Artist biography

English painter. The son of a successful solicitor, he embarked on a legal career before turning to art. He studied at F. S. Cary's drawing school (1846–8) and in 1848 entered the Royal Academy Schools. In 1851 he became a pupil of William Holman Hunt, with whom he maintained a close friendship. Martineau was closely associated with the Pre-Raphaelite circle. He modelled for the gentleman in Madox Brown's Work (1852, 1856–63; Manchester, C.A.G.). He exhibited at the Pre-Raphaelite exhibition in Russell Place, London, in 1857, and he was treasurer of the short-lived Hogarth Club (1858–61).

Martineau's most celebrated work, The Last Day in the Old Home (1862; London, Tate), a critical success when exhibited at the International Exhibition in London in 1862, reflects the Pre-Raphaelite interest in moralising modern-life subjects, with its depiction of a family forced to leave its home because of the gambling debts of the father. Martineau exhibited 11 small-scale works at the Royal Academy between 1852 and 1867. These included portraits and genre scenes with one or two figures, and literary subjects. At the time of his death, Martineau was working on a large canvas with a historical theme, Christians and Christians (unfinished; Liverpool, Walker A.G.). Martineau's patrons included Edward Mudie of Mudie's circulating library; James Leathart; Kirkman Hodgson, the Governor of the Bank of England; and Holman Hunt's patron Sir Thomas Fairbairn.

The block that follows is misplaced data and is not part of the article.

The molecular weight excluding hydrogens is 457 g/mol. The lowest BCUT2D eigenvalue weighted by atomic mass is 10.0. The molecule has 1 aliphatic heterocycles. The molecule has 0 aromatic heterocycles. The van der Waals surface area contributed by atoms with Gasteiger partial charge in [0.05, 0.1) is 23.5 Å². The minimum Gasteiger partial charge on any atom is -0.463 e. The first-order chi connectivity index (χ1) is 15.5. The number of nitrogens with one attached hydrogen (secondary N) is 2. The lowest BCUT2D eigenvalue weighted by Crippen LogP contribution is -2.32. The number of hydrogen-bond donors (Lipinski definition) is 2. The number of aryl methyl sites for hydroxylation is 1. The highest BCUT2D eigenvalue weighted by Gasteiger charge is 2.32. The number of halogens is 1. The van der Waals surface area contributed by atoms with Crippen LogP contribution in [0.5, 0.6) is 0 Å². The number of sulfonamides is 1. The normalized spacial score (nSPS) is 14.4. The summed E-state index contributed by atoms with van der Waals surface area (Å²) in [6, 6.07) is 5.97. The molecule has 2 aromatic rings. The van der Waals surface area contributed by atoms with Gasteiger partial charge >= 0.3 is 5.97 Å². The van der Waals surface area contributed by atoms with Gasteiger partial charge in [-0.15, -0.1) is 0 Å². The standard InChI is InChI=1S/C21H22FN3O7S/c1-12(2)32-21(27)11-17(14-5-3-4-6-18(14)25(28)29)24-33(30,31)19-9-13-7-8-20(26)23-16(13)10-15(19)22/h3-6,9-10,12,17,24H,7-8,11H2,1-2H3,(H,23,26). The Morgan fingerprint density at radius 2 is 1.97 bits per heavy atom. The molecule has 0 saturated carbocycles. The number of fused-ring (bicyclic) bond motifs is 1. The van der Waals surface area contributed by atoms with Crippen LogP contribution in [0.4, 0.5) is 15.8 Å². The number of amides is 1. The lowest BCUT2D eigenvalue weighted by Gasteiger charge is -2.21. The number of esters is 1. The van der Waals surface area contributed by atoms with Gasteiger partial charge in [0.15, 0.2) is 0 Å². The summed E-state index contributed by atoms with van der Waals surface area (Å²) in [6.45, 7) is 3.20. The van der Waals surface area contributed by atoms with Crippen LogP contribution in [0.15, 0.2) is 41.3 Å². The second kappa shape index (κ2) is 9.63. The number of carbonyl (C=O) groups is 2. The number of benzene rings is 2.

P. Gurland: Robert Braithwaite Martineau's ‘The Last Day in the Old Home' (MA thesis, Courtauld Inst., U. London, 1986) [contains full bibliog.]


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